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December 17, 2004
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  Anorexia and Race    

Anorexia Genes (7.18.03) - New research shows that genetics likely plays a role in anorexia.

Dying To Be Thin (1.02.03) - Doctors are searching for a genetic cause for eating disorders.

  National Alliance for the Mentally Ill: Anorexia

Eating Disorders Resources

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There's a general perception that eating disorders like anorexia primarily affect white girls. "When you read, in the media for example, about eating disorders, invariably they are portrayed as problems of white women," says Ruth Striegel-Moore, a psychology professor at Wesleyan University.

As shown on PBS's NOVA, 8 million people in America, mostly young women, suffer from anorexia, or self-starvation. But does it equally affect all races? "There aren’t a lot of large, systematic studies that have looked at that question," says Striegel-Moore, who recently published a study looking at the race and anorexia in the American Journal of Psychiatry.

So Striegel-Moore and her team surveyed 2,046 young black and white women with an average age of 21, and found that black women were less likely to get certain eating disorders—especially anorexia. "We found no case of a black young woman with anorexia nervosa in this study," says Striegel-Moore. "We’re not looking at risk factors for anorexia nervosa in this study, but what may be going on is that black women are…under less pressure to be super thin. In fact, there’s quite a bit of research that shows that black women prefer to be moderately thin—they don’t want to be skinny-thin—whereas white women…you can never be thin enough, so to speak, as a body ideal. So as a culture, black culture may have protective factors, so that even if a black woman may have the genetic vulnerability to anorexia nervosa, it may not get expressed because she grows up in a context that may be protective."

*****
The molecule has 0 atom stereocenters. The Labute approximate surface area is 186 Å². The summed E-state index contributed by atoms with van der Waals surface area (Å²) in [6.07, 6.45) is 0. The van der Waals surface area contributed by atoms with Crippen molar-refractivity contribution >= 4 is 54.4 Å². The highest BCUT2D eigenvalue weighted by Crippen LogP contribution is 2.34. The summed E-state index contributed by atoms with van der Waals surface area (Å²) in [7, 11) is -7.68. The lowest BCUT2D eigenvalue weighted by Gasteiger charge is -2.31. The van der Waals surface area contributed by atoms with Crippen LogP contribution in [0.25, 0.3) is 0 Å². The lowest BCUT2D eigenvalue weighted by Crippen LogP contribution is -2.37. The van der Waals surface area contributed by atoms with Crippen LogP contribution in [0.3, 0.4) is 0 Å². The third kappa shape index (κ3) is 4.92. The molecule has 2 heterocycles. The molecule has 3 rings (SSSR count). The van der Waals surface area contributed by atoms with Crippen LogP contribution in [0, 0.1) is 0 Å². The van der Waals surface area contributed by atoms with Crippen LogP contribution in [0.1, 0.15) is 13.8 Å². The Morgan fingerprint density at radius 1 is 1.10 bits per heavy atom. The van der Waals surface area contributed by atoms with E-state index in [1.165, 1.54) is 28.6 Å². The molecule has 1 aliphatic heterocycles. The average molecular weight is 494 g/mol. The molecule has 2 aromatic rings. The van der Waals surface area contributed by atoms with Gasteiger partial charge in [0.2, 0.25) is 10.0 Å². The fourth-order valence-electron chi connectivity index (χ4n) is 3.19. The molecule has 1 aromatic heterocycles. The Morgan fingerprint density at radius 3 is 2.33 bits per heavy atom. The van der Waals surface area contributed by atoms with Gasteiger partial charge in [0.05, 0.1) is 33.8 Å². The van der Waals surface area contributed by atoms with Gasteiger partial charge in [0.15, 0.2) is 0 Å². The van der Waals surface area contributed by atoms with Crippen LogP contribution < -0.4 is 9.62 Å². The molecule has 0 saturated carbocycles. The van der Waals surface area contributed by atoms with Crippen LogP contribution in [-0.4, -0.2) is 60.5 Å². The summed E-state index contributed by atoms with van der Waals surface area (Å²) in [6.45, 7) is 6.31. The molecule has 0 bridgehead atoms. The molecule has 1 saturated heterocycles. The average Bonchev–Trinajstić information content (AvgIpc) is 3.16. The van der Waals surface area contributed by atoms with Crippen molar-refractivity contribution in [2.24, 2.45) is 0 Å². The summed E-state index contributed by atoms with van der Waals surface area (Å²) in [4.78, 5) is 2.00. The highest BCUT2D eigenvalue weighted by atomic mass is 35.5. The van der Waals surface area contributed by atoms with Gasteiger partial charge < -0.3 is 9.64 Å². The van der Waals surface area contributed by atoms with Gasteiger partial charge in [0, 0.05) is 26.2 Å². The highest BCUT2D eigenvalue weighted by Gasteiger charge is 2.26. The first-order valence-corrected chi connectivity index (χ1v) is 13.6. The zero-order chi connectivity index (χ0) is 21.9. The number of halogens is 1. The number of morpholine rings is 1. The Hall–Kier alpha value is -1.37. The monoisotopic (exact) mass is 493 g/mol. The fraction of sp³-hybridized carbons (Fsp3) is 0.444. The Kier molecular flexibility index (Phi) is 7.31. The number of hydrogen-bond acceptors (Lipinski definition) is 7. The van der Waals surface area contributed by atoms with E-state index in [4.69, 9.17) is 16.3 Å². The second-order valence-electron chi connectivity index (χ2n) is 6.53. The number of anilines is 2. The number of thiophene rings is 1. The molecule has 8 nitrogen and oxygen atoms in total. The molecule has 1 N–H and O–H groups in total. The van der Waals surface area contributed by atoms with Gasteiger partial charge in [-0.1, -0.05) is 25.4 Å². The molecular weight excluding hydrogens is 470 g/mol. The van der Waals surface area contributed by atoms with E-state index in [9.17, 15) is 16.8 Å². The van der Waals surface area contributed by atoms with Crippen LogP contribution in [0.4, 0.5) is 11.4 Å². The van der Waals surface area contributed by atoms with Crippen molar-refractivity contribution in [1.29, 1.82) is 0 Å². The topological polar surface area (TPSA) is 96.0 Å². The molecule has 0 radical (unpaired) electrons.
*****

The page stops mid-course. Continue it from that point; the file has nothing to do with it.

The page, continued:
image: Levi Strauss & Co.
There were four cases of bulimia among the black women, compared to 23 among the white women, and 15 cases of binge eating disorder among the black women, compared to 27 among the white women. "If we had studied an older group of black and white women, the differences might not have been as extreme," Striegel-Moore points out. "Typically, the age of onset is later for black women than white women. It’s an important caveat of the study when we look at the differences between bulimia nervosa and binge eating disorder between the two ethnic groups."

The team also found that black girls are less likely to seek treatment when they do get an eating disorder. "For the white women, about 30 percent reported that they had, in the past, received treatment for their eating disorders," says Striegel-Moore. "And only one of the black women altogether had received treatment for the eating disorder."

The reason for this difference may come back to perception. "Because eating disorders are so identified as being problems of white women, both the women with the disorder and the service providers may not think of these as problems of black women," explains Striegel-Moore. "So the physician may not ask about it, and the woman herself may not think about it as an eating disorder or as a problem for which you go and seek help. The different treatment rates are very important because regardless of your ethnic background, if you have an eating disorder, it’s a very serious mental and physical health problem, and there are effective treatments available for these disorders."

Scientists are now doing similar studies with other ethnic groups to better understand how they are affected by eating disorders like anorexia. "It’s very clear that ethnic minority groups do develop eating disorders," says Striegel-Moore. "Perhaps not at the same rates as white women, we don’t know that fully, but they do exist. It’s very important that we understand what the problems are for those groups."

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